In a survey of 318 private and nonprofit sector executives this year, 93 percent of respondents agreed that “a candidate’s demonstrated capacity to think critically, communicate clearly and solve complex problems is more important than their undergraduate major.” In this report by the American   Association of Colleges and Universities, about 75 percent of employers surveyed also stated that they would advise their own children to pursue a liberal arts degree that teaches broad-based knowledge and critical thinking skills. While there are other well-rounded paths to an undergraduate degree through business, science and engineering, liberal arts has always had a practical dimension directed at employability and cultural literacy, or the skills, knowledge and humanistic awareness needed for its times.

Not only will graduates in today’s global society likely have several jobs and careers, technology is constantly shifting how things work. New York Times’ columnist Thomas L. Friedman contends that graduates need to be “innovation-ready.” The value-added of a higher education is that graduates have the ability to learn and assess information and acquire new knowledge when they need it. Institutions that are strengthening the fundamentals of their liberal arts and core curricula are, in fact, responding to market demand.


If nothing else, MOOC-mania has stirred up a healthy debate over creative and pragmatic alternatives to traditional classrooms in traditional bricks-and-mortar institutions as the favored path to a diploma.

Rapidly diversifying learning technologies (iPADs, mobile and more) and preferences of students are forcing academic and administrative resisters out of their comfort zones. The future is taking shape around course redesign in a variety of disciplines, incentivizing faculty to change, rapid growth in new models such as game-based learning for a new generation of learners and self-paced learning that improves performance and speeds the time to degree.

Accelerated three-year degrees and the “$10,000 degree” movement in states like Texas, Florida and Ohio have engaged academics and legislators, though not necessarily in collaboration, to come up with the next best thing. Retention is at the top of legislative lists since almost half of students in two- and four-year institutions currently fail to complete their degrees in six years. Since Tennessee kicked off the idea in 2010, many states have now tied public university funding to degree completion and other metrics that guide funding formulas.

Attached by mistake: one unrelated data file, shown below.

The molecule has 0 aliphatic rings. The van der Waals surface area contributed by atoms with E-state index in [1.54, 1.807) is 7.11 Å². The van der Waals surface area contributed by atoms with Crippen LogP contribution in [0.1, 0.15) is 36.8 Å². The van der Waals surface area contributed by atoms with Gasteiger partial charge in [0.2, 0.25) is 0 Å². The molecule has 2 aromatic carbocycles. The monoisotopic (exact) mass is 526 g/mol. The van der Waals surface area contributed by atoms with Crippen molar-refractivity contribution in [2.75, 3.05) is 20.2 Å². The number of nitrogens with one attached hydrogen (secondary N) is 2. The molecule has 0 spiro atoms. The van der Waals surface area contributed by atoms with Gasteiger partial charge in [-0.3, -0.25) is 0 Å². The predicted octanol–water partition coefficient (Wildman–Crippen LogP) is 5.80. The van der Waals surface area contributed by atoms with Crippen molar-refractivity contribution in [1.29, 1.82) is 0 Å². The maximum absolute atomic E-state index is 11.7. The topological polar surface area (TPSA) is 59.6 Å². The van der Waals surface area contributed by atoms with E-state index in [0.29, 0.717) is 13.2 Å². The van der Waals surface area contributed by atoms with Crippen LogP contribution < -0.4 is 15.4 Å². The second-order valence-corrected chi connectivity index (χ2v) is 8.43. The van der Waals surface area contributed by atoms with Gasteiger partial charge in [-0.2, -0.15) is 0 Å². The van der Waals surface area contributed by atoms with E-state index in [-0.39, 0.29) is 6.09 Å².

In addition to college costs, a significant motivator for these efforts has been the rise of the “non- traditional” or what some call the “post-traditional” learner. Data show that the “traditional” 18- to 22- year-old full-time undergraduate student residing on campus represents little more than 15 percent of the higher education population in the United States. New statistics data from the U.S. Department of Education reveal that while enrollment of students 18-24 increased 52 percent between 1996 and 2010, the group will grow only 10 percent between 2010 and 2021. Conversely, students who are 25-34 years old will increase by 20 percent and those 35 and over by 25 percent.

This diverse group of post-traditional learners includes adults who want to complete or advance their degrees, part-time students who work and part-time students with families, among others, but they all have one feature in common: they are rarely opting for a four-year campus residential experience.

Serving this growing population of students is upending both educational delivery models and approaches to “student success.”


The previous trends add up to dangerous consequences for the United States and our overall quality of life and well-being. Failing to produce enough educated graduates with the right knowledge and skills means that our businesses and industries will lack the talent they need to maintain or innovate – and to provide even more jobs. A McKinsey Global Institute analysis in 2011 predicted a shortage of up to 1.5 million workers with bachelor’s degrees or higher in 2020.

Coupled with this scenario, declines in state funding threaten the ability of major public research universities to produce premier research that is vital to a competitive U.S. economy and the well-being of society. In 2012, the National Science Foundation reported a 20 percent decline in per-student funding for the nation’s 101 major public research universities between 2002 and 2010, with 10 states; 10 states had decreases ranging from 30 to as high as 48 percent.

Former Oklahoma Gov. and U.S. Senator David Boren, now the president of the University of Oklahoma, knows the issues well from both sides of the aisle as an elected official and a university administrator. In an editorial in the Tulsa World in April, Boren argued that “most Americans have barely noticed a trend that gravely threatens our future.” With “almost no public debate,” he charged, “our budget decisions are causing the dismantling of our system of public higher education,” which has undergirded U.S. economic growth and strength since World War II. “In only a decade we have dropped from first place in the world to 12th place in the percentage of our young people going on to college.”

Another state has accepted this challenge in a significant way to advance its self-interests, providing a model that others might consider. Gov. Dannel P. Malloy signed “Next Generation Connecticut” into law in June to begin revitalizing the state’s economy through unprecedented investments in STEM research and education at the University of Connecticut. A $1.5 billion construction component will invest in new scientific laboratories, advanced equipment, new classrooms and housing; another $137 million in operating funds will hire hundreds of faculty and expand the student body in STEM fields – in response to the bioscience, engineering, digital media and technology jobs that are revitalizing the state’s economy. The governor sponsored the bill, which was endorsed by more than 100 businesses and received overwhelming bipartisan support in the General Assembly.